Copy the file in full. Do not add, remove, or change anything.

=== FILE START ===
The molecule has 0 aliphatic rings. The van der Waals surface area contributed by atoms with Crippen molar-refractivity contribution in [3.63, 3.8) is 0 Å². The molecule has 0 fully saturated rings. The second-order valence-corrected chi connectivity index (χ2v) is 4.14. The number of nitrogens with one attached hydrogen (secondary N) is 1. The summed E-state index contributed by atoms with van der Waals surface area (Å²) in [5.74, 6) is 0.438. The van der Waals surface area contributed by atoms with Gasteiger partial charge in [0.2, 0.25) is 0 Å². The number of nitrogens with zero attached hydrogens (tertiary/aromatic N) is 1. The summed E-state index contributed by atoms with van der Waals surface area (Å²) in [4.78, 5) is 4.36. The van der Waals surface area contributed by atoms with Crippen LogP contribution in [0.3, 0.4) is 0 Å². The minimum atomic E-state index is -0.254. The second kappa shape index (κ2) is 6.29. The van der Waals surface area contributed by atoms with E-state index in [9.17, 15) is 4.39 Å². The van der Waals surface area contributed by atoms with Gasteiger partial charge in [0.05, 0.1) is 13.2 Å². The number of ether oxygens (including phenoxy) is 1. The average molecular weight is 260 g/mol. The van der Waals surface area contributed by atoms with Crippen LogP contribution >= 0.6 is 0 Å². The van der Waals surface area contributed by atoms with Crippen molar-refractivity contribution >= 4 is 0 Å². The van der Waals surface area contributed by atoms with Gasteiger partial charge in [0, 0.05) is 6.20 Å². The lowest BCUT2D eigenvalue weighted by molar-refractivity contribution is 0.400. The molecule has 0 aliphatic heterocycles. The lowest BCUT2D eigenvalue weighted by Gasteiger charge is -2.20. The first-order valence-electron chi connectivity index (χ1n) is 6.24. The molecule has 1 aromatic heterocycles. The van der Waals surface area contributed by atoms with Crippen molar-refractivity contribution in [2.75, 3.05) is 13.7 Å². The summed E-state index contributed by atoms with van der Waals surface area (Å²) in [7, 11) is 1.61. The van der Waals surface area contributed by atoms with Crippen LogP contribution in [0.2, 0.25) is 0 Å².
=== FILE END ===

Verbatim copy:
The molecule has 0 aliphatic rings. The van der Waals surface area contributed by atoms with Crippen molar-refractivity contribution in [3.63, 3.8) is 0 Å². The molecule has 0 fully saturated rings. The second-order valence-corrected chi connectivity index (χ2v) is 4.14. The number of nitrogens with one attached hydrogen (secondary N) is 1. The summed E-state index contributed by atoms with van der Waals surface area (Å²) in [5.74, 6) is 0.438. The van der Waals surface area contributed by atoms with Gasteiger partial charge in [0.2, 0.25) is 0 Å². The number of nitrogens with zero attached hydrogens (tertiary/aromatic N) is 1. The summed E-state index contributed by atoms with van der Waals surface area (Å²) in [4.78, 5) is 4.36. The van der Waals surface area contributed by atoms with Crippen LogP contribution in [0.3, 0.4) is 0 Å². The minimum atomic E-state index is -0.254. The second kappa shape index (κ2) is 6.29. The van der Waals surface area contributed by atoms with E-state index in [9.17, 15) is 4.39 Å². The van der Waals surface area contributed by atoms with Gasteiger partial charge in [0.05, 0.1) is 13.2 Å². The number of ether oxygens (including phenoxy) is 1. The average molecular weight is 260 g/mol. The van der Waals surface area contributed by atoms with Crippen LogP contribution >= 0.6 is 0 Å². The van der Waals surface area contributed by atoms with Crippen molar-refractivity contribution >= 4 is 0 Å². The van der Waals surface area contributed by atoms with Gasteiger partial charge in [0, 0.05) is 6.20 Å². The lowest BCUT2D eigenvalue weighted by molar-refractivity contribution is 0.400. The molecule has 0 aliphatic heterocycles. The lowest BCUT2D eigenvalue weighted by Gasteiger charge is -2.20. The first-order valence-electron chi connectivity index (χ1n) is 6.24. The molecule has 1 aromatic heterocycles. The van der Waals surface area contributed by atoms with Crippen molar-refractivity contribution in [2.75, 3.05) is 13.7 Å². The summed E-state index contributed by atoms with van der Waals surface area (Å²) in [7, 11) is 1.61. The van der Waals surface area contributed by atoms with Crippen LogP contribution in [0.2, 0.25) is 0 Å².